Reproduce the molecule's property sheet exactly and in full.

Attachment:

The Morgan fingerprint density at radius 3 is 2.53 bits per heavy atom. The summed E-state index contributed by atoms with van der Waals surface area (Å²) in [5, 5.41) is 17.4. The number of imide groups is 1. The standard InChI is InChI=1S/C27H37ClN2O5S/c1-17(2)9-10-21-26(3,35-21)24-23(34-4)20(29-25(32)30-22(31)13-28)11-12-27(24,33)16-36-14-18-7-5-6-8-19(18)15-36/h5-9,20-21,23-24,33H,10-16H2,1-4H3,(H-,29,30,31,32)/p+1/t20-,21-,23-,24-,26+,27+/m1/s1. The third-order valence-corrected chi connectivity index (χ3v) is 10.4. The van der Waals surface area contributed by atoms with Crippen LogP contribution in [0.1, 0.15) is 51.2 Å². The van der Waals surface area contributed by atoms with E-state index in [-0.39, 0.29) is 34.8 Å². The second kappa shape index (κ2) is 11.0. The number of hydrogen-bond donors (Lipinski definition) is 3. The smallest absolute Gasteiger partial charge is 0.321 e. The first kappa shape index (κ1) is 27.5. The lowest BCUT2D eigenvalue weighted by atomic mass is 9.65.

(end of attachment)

The Morgan fingerprint density at radius 3 is 2.53 bits per heavy atom. The summed E-state index contributed by atoms with van der Waals surface area (Å²) in [5, 5.41) is 17.4. The number of imide groups is 1. The standard InChI is InChI=1S/C27H37ClN2O5S/c1-17(2)9-10-21-26(3,35-21)24-23(34-4)20(29-25(32)30-22(31)13-28)11-12-27(24,33)16-36-14-18-7-5-6-8-19(18)15-36/h5-9,20-21,23-24,33H,10-16H2,1-4H3,(H-,29,30,31,32)/p+1/t20-,21-,23-,24-,26+,27+/m1/s1. The third-order valence-corrected chi connectivity index (χ3v) is 10.4. The van der Waals surface area contributed by atoms with Crippen LogP contribution in [0.1, 0.15) is 51.2 Å². The van der Waals surface area contributed by atoms with E-state index in [-0.39, 0.29) is 34.8 Å². The second kappa shape index (κ2) is 11.0. The number of hydrogen-bond donors (Lipinski definition) is 3. The smallest absolute Gasteiger partial charge is 0.321 e. The first kappa shape index (κ1) is 27.5. The lowest BCUT2D eigenvalue weighted by atomic mass is 9.65.